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Refugee who was 'raped and beaten' after deportation brands Rwanda plan a 'death sentence'
14 June 2022, 06:56 | Updated: 14 June 2022, 07:35
A Ugandan refugee has told LBC she was raped and beaten after being deported back to her home country from the UK.
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Prossy Nakalinzi, 29, fled to the UK from Uganda, which borders Rwanda, in 2009.
She feared her life was in danger because of her sexuality, and had already suffered brutal attacks simply for being gay.
She moved to London, but in 2013, immigration officers visited her home in the middle of the night and told her she had overstayed.
She was forced to hand over her passport and detained in Yarl's Wood, Bedford. Later that year, she was deported back to Uganda.
She told LBC: "I was dropped in Uganda with nothing. I spent five years of hiding because people wanted me dead. They don't allow us to be lesbian or gay in Uganda.
"They can come in to your community, they can attack you, they can kill you."
Prossy told LBC she now has a three-year-old son, fathered by a rapist who attacked her after she was deported back to Uganda from the UK. A judge ruled she could return to the UK in 2019.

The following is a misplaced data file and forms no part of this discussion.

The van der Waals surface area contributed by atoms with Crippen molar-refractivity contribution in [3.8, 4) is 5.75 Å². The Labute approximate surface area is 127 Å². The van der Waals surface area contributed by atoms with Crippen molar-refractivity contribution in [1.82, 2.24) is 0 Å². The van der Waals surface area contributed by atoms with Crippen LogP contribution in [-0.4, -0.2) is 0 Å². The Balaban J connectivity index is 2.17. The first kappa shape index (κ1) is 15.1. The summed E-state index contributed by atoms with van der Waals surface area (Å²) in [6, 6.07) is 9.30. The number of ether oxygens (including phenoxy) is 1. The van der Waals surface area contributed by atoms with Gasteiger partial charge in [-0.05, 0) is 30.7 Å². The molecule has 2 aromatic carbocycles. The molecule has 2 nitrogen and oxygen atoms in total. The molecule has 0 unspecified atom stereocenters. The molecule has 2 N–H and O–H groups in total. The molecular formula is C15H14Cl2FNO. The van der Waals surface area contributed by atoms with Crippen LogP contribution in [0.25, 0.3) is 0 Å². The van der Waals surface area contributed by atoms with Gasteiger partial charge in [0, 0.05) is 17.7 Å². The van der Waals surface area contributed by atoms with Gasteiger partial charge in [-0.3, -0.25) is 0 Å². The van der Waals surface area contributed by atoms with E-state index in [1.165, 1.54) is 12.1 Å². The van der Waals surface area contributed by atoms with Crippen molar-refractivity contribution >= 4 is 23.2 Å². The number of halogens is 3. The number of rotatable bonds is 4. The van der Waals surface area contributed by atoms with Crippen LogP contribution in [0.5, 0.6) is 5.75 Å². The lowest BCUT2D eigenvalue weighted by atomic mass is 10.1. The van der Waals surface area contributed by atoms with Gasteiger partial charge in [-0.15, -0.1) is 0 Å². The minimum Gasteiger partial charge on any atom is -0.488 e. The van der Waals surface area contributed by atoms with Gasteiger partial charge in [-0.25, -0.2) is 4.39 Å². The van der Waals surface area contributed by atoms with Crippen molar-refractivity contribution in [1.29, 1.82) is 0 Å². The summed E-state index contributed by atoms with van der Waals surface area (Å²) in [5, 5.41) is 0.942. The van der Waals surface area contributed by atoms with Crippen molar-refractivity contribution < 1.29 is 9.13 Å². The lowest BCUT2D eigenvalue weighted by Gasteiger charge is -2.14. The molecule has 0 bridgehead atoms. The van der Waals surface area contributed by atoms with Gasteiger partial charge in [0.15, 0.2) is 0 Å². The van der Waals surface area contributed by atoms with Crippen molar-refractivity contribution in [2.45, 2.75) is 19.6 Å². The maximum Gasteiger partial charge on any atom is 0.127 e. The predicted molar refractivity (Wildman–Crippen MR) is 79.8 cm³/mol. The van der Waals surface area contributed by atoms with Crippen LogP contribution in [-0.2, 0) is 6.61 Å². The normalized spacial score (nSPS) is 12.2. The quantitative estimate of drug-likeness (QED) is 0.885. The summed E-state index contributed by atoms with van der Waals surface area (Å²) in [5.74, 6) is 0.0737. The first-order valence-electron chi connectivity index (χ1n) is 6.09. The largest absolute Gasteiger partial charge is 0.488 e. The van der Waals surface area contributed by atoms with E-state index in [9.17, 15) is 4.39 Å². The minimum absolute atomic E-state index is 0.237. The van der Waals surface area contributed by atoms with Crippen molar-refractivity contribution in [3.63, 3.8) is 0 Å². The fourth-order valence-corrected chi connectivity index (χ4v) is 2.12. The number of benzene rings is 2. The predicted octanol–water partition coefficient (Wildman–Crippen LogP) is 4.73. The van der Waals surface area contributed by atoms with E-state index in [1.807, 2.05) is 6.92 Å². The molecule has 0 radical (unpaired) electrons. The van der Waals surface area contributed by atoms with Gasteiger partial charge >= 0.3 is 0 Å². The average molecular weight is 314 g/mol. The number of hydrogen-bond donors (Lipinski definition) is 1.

She and her son have now successfully claimed asylum in London.
Speaking to LBC whilst protesting against the UK government's controversial Rwanda migration policy, Prossy said she fears LGBTQ+ refugees who are deported to Rwanda will experience worse.
She said: "Rwanda is my neighbouring country and I know Rwanda doesn't have democracy.
"Taking refugees there is a real disaster - it's like they are taking them to a killing zone, giving them a death sentence.
"Torture and death. They will not be safe."
When asked how she feels towards the British government, following the abuse she faced whilst back in Rwanda, Prossy said: "Really, I blame them for whatever I am facing now. I blame them. They kept saying I'm lying, lying, lying.
"I was here [Britain] for two years but I didn't know how to really claim asylum, nobody really said that.
"I was just trying to know the country and live my life, but I didn't know what to do next. They told me that I overstayed, so I'm a criminal, which I didn't really understand."
"For me to sleep and be living today, I now have to be on medication. Sleeping medicine, and medicine to cool down my stress. They damaged my brain and damaged my life."
A Government spokesperson told LBC: “Rwanda is a fundamentally safe country which is recognised globally for its record on welcoming and integrating migrants. It is illegal to discriminate against anyone in Rwanda, including discrimination for sexual orientation and we now have a Memorandum of Understanding which both sides are committed to upholding”.
“Each case is assessed individually, and no one will be relocated if it would be unsafe or inappropriate for them to do so”.